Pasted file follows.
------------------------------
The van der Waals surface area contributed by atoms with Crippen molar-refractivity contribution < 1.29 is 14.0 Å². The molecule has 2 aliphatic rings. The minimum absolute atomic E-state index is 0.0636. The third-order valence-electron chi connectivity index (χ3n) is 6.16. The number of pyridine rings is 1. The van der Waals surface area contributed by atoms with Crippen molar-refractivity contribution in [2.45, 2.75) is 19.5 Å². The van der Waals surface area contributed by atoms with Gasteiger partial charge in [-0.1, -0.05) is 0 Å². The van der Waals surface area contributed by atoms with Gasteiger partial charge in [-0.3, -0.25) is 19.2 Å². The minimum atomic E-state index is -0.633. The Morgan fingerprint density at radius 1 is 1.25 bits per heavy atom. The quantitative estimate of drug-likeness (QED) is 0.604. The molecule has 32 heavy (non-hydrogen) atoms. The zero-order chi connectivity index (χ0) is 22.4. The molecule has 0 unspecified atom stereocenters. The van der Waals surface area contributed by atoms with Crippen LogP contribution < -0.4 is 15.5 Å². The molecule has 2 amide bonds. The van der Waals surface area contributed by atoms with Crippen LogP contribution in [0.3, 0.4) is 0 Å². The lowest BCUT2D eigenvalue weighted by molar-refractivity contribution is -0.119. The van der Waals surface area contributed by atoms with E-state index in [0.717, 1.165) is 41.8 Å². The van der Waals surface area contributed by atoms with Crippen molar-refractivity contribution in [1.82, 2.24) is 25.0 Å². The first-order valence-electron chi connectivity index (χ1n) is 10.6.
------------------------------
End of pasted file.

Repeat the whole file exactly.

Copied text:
The van der Waals surface area contributed by atoms with Crippen molar-refractivity contribution < 1.29 is 14.0 Å². The molecule has 2 aliphatic rings. The minimum absolute atomic E-state index is 0.0636. The third-order valence-electron chi connectivity index (χ3n) is 6.16. The number of pyridine rings is 1. The van der Waals surface area contributed by atoms with Crippen molar-refractivity contribution in [2.45, 2.75) is 19.5 Å². The van der Waals surface area contributed by atoms with Gasteiger partial charge in [-0.1, -0.05) is 0 Å². The van der Waals surface area contributed by atoms with Gasteiger partial charge in [-0.3, -0.25) is 19.2 Å². The minimum atomic E-state index is -0.633. The Morgan fingerprint density at radius 1 is 1.25 bits per heavy atom. The quantitative estimate of drug-likeness (QED) is 0.604. The molecule has 32 heavy (non-hydrogen) atoms. The zero-order chi connectivity index (χ0) is 22.4. The molecule has 0 unspecified atom stereocenters. The van der Waals surface area contributed by atoms with Crippen LogP contribution < -0.4 is 15.5 Å². The molecule has 2 amide bonds. The van der Waals surface area contributed by atoms with Crippen LogP contribution in [0.3, 0.4) is 0 Å². The lowest BCUT2D eigenvalue weighted by molar-refractivity contribution is -0.119. The van der Waals surface area contributed by atoms with E-state index in [0.717, 1.165) is 41.8 Å². The van der Waals surface area contributed by atoms with Crippen molar-refractivity contribution in [1.82, 2.24) is 25.0 Å². The first-order valence-electron chi connectivity index (χ1n) is 10.6.